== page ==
While visiting family in Massachusetts in July 2006, Robin Aleo, along with her husband and young daughter enjoyed a summer day, poolside. However, tragedy struck when Aleo, 29, climbed atop a six-foot inflatable pool slide and slid down, head first. Upon her descent, the slide collapsed, causing her head to slam against the concrete pool deck. She fractured her upper two cervical vertebrae, resulting in quadriplegia. The next day, in accordance with her wishes, her family decided to take her off life support in a Boston hospital.
After her death, the family of Aloe began to wonder what might have been the cause of her accident. The malfunction of the Toys R Us pool slide seemed to be the culprit of the accident. And in 2011, Aleo’s widower, Michael Aleo pursued a lawsuit against Toys R Us for product liability.
The trial assessed the nature of the accident and the condition of the faulty slide, which was imported and sold by the popular toy store, Toys R Us. The slide, named “Banzai Falls In-Ground Pool Slide,” was made in China and was designed to be inflated and installed at the edge of an in-ground pool. It was made with tent-like material and a rubber coating and was inflated using its included fan. While these types of slides are often deemed safe, this particular model had no evidence of being tested or receiving a safety certification.
Federal safety standards require that a slide be tested before being imported and sold, regardless of the material. These regulations state that a slide must be able to support up to at least 300 pounds and uphold safety for an individual sliding down headfirst.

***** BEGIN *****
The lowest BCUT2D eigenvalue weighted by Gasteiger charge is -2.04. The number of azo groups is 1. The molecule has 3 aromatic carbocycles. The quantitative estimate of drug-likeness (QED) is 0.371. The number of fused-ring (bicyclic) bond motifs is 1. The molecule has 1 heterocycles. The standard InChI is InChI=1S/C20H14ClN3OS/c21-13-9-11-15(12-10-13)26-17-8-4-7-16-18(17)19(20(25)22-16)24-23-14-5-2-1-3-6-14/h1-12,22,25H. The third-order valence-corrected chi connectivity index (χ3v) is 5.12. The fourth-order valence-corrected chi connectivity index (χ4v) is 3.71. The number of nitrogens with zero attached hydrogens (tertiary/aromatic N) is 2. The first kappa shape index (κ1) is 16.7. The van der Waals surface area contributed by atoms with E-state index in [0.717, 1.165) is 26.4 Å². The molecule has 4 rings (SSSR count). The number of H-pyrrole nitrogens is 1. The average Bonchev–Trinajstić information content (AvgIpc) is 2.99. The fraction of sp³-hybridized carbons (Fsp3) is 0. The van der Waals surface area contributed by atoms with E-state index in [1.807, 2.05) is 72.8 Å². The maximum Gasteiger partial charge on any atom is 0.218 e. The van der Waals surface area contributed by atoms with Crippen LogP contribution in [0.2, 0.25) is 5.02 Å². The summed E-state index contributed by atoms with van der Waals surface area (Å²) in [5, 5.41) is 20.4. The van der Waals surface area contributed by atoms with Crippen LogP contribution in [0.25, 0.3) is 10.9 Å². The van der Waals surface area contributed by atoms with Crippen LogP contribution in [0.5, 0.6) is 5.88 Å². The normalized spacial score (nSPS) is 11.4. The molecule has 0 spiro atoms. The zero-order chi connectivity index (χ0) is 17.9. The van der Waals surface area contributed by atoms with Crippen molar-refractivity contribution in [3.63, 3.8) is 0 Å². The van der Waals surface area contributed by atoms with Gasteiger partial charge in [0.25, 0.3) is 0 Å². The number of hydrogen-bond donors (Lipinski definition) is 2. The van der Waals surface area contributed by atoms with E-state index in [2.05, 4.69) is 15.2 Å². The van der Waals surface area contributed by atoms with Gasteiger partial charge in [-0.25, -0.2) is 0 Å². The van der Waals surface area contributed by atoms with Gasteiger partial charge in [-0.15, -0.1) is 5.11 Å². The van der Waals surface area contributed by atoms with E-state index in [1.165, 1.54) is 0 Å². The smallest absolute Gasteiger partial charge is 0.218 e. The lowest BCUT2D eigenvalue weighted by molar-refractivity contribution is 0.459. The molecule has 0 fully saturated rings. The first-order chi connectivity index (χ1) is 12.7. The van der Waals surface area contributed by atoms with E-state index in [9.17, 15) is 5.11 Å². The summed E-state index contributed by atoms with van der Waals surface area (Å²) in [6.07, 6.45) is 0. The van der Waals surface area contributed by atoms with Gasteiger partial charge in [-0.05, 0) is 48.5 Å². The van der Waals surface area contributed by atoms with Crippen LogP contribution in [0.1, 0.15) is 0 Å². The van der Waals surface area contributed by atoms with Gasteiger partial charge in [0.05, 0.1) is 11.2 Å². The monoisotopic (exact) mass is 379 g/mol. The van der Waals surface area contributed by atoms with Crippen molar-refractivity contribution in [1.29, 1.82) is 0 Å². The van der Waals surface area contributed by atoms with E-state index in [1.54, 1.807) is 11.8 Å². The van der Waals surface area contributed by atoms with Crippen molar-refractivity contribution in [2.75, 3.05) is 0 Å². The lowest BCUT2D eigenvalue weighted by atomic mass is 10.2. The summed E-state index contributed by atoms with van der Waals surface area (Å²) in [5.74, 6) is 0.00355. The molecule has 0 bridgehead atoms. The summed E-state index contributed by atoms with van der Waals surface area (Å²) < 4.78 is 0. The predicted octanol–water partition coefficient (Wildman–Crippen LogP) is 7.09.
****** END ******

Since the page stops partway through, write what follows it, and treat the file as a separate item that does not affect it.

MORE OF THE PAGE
However, despite these regulations, it was found that Toys R Us failed to comply, according to one of the plaintiff’s expert witnesses. The second witness testified that the slide was defective and therefore caused Robin’s death. Following the trial, the jury found Toys R Us liable for negligence, breach of warranty, and wrongful death. And finally, the judge ruled that the slide was not tested or certified according to regulation and that this served as sufficient evidence to support judgment against the company.
Aleo’s estate was accordingly awarded a total of 2.6 million dollars for compensatory damages. This included 2.5 million dollars in anticipated lost income from Aleo’s career and 100,000 dollars for her pain and suffering. The addition 18 million accounted for punitive damages.
Despite the family’s success in court, their devastation over the loss of their wife, mother, niece, and daughter, will never be settled. This is a story of tragedy for the Aleo family and their incredible loss. However, it is also a story of strides toward progress. Safety standards and strict regulations can save lives. And it is the power of the justice system that will keep retailers in check and consumers safe.
If you or a loved one has suffered injury or death due to a faulty product, make sure you have legal expertise on your side. Do not hesitate to reach out for legal counsel and assistance in this challenging time. We at Raynes and Erickson are seasoned attorneys in product liability and are prepared to advocate for your case.